Sunday

Terry Jackson has terrible spelling. Pisses Alex Thomas off. She started a list last week of all the misspelled stock orders Mrs. Jackson has filed: thirty six items in eight days. Most nights, Alex goes home and tells her husband all about the dumb fucks in this podunk town, though not in such colorful language. Alex is well practiced in manners and passive aggression. On my advice, Mrs. Jackson just corrected Alex's use of who/whom. Alex'll be the third murderer in town history.

Bill Warner lives five doors down with a paralyzed son. His granddaughter died on Main Street. Drunk driver. Every Sunday Bill Sr. walks the highway in a safety vest, picking garbage off the road and tending the memorial. I don't let him sleep at night knowing the drunken bastard got four DWI's before his truck smashed Bill Jr. childless and into a wheelchair for the rest of his life. Bill Sr.'ll be the second murderer in town history.

Kyle Daniels aged out of foster care. Soon as he graduated, he found himself out on his own, working over seventy hours a week at the Burger Palace to afford his apartment by the church. Six nights a week, he climbs into bed at midnight and wakes up at six. Goes to work, comes home to shower, volunteers with foster kids. Every Sunday, church bells wake him up early on his one day off. He used to like the sound until I introduced him to a little boy molested by the pastor. He'll be the first murderer in town history.

Adele Stevenson sits on her front porch every morning reading the newspaper. Back in her forties, she went door to door asking for funds to beautify the town. Planted flowers all down Main Street, cleaned up the park, became a member of church groups and the school board. Got a hip replacement when she was seventy two and retired. She still thinks this is the best little place to raise a family. At church, just next door, Adele is everyone's friend, confidant, and honorary grandmother. She is the linchpin.

She'll be the first to die.

It's funny how everyone thinks small towns are so dull. None of the rampant violent crime of the cities, full of sweet little hicks who just want everyone to get along. I tell you, isolated little backwaters are where shit is really preparing to blow. Everyone's packed in tight as sardines and they stink just as bad with all the resentment they repress to survive in close quarters. By rights, they would all leave if they could, but most can't. Thing is, it's people like Ms. Stevenson who add a little potpourri and sweet-talking to cover up the odor. Little linchpins delaying the rot, keeping the can from bursting putrid fish guts out into the world.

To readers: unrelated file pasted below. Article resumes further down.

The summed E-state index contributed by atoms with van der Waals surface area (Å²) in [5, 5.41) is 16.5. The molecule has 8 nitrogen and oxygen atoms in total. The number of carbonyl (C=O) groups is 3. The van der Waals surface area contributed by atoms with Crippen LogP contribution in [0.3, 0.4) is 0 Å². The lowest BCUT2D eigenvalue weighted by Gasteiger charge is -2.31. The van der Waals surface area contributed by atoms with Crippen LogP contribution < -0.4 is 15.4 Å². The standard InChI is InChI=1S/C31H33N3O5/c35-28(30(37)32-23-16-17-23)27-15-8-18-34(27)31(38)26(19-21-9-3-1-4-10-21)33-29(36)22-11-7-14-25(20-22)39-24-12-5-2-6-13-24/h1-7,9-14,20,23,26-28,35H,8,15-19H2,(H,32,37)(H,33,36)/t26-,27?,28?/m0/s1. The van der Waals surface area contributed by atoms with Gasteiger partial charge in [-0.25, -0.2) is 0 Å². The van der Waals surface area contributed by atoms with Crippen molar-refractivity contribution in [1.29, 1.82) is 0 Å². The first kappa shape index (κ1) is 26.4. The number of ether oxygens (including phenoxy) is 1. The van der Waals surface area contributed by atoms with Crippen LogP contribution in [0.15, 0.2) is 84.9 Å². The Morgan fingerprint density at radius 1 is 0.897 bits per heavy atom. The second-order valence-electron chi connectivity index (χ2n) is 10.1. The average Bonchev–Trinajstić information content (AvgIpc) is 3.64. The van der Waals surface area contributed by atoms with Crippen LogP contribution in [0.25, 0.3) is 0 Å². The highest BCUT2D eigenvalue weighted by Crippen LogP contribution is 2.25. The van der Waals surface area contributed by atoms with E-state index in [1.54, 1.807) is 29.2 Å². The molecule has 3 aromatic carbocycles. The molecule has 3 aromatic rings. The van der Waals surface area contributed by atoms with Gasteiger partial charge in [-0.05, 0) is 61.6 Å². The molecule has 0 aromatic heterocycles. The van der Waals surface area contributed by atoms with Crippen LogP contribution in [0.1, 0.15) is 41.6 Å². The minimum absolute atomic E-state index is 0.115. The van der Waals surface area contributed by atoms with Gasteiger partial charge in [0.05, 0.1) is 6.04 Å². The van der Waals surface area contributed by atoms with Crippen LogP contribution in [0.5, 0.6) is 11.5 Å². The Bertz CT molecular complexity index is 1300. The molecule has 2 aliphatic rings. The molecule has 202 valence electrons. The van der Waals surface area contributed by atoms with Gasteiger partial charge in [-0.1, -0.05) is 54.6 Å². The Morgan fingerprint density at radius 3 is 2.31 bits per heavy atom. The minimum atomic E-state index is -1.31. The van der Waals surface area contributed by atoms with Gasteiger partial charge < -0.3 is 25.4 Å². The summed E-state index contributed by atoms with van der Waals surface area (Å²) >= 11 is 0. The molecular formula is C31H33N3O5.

But that's the problem with linchpins: take one out, and the whole town transforms into the cesspool it was always meant to be.

I've seen it thousands of times over. Caused it a few less times than that. Quietly added my own little touches of angst into the locals, wound them all up, got them just to the edge... From there, just remove their support system and watch the fun.

I can tell you exactly how it will play out.

Kyle Daniels hasn't slept in three days. He sees himself in that little boy, and when the church bells rang yesterday morning, it drove him over the edge.

Adele is on her porch, reading the Journal. She has no idea Kyle bought a gun yesterday. He's got the church in his sights right now, but he's never held a weapon before. Can't hit the broad side of a barn. Or church, as it happens to be.

The first three shots will miss. Two will find Adele Stevenson. Kyle will take out the pastor, go into hiding, and find out about the second victim. He'll turn himself in and be the first to say, "I just snapped." The first one never understands.

Bill Warner? He loved those flowers on Main Street, and the woman who planted them was the only one who could brighten his day. I say one week before he walks into the bar with a baseball bat and smashes everything to pieces. When the owner tries to stop him, Bill Sr. will beat them into a coma. He'll be tackled to the ground, arrested, and the second to say, "I just snapped." He won't understand either.

As for Alex Thomas, she's a beautiful challenge. Religious. Confident. Has her husband for added support when Adele can't cheer her up on Sundays. I like her, enough that I'm going to take the vacant preacher position for a while. Guide Mr. Thomas to Terry Jackson's eager arms.

Don't usually like all the footwork on holy ground; burns like the fucking sun. But I've had plenty of practice in my time and Alex is worth it. Genius IQ, loyal to a fault. Volunteer firefighter. I give it three months before Main Street is a smoldering ruin.

And the best part? She'll understand exactly what's going on, and no one will believe her. The whole town will be in Hell, and she won't have to say 'I just snapped'. When all is said and done, Alex Thomas will say, "The devil made me do it."

Note: This was written for the Review Game Forum's June Writing Challenge Contest. This month's prompt was "Nothing ever happens in this dirty hick town/ The bar is always closed and now the hookers all are gone/ Now church is entertainment and Prozac is the drug/ Going out of my mind, start to changing things around/ I've got gallons of blood/ Can't remember where it's from/ Just clippings on the wall/ I guess it's stuff that I've done", from 'Red' by Combichrist. Tell me what you thought, check out the other entries, and vote for your favorite piece.